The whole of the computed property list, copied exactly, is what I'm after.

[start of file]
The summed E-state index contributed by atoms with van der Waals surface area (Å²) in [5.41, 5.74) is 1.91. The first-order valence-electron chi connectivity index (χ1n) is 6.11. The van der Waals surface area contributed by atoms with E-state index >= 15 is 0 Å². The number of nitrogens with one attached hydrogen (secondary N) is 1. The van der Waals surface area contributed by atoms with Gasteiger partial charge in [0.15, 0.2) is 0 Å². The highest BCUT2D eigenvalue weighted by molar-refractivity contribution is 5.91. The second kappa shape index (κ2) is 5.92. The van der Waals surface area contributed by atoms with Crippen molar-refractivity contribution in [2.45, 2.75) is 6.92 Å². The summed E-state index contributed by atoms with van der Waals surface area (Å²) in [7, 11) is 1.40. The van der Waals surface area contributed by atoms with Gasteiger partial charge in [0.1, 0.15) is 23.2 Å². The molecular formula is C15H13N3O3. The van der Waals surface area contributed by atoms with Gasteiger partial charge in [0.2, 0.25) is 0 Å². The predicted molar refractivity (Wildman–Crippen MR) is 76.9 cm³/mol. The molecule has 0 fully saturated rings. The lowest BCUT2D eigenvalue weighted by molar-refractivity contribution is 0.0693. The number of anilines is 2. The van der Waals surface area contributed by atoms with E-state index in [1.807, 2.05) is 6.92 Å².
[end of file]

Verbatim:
The summed E-state index contributed by atoms with van der Waals surface area (Å²) in [5.41, 5.74) is 1.91. The first-order valence-electron chi connectivity index (χ1n) is 6.11. The van der Waals surface area contributed by atoms with E-state index >= 15 is 0 Å². The number of nitrogens with one attached hydrogen (secondary N) is 1. The van der Waals surface area contributed by atoms with Gasteiger partial charge in [0.15, 0.2) is 0 Å². The highest BCUT2D eigenvalue weighted by molar-refractivity contribution is 5.91. The second kappa shape index (κ2) is 5.92. The van der Waals surface area contributed by atoms with Crippen molar-refractivity contribution in [2.45, 2.75) is 6.92 Å². The summed E-state index contributed by atoms with van der Waals surface area (Å²) in [7, 11) is 1.40. The van der Waals surface area contributed by atoms with Gasteiger partial charge in [0.1, 0.15) is 23.2 Å². The molecular formula is C15H13N3O3. The van der Waals surface area contributed by atoms with Gasteiger partial charge in [0.2, 0.25) is 0 Å². The predicted molar refractivity (Wildman–Crippen MR) is 76.9 cm³/mol. The molecule has 0 fully saturated rings. The lowest BCUT2D eigenvalue weighted by molar-refractivity contribution is 0.0693. The number of anilines is 2. The van der Waals surface area contributed by atoms with E-state index in [1.807, 2.05) is 6.92 Å².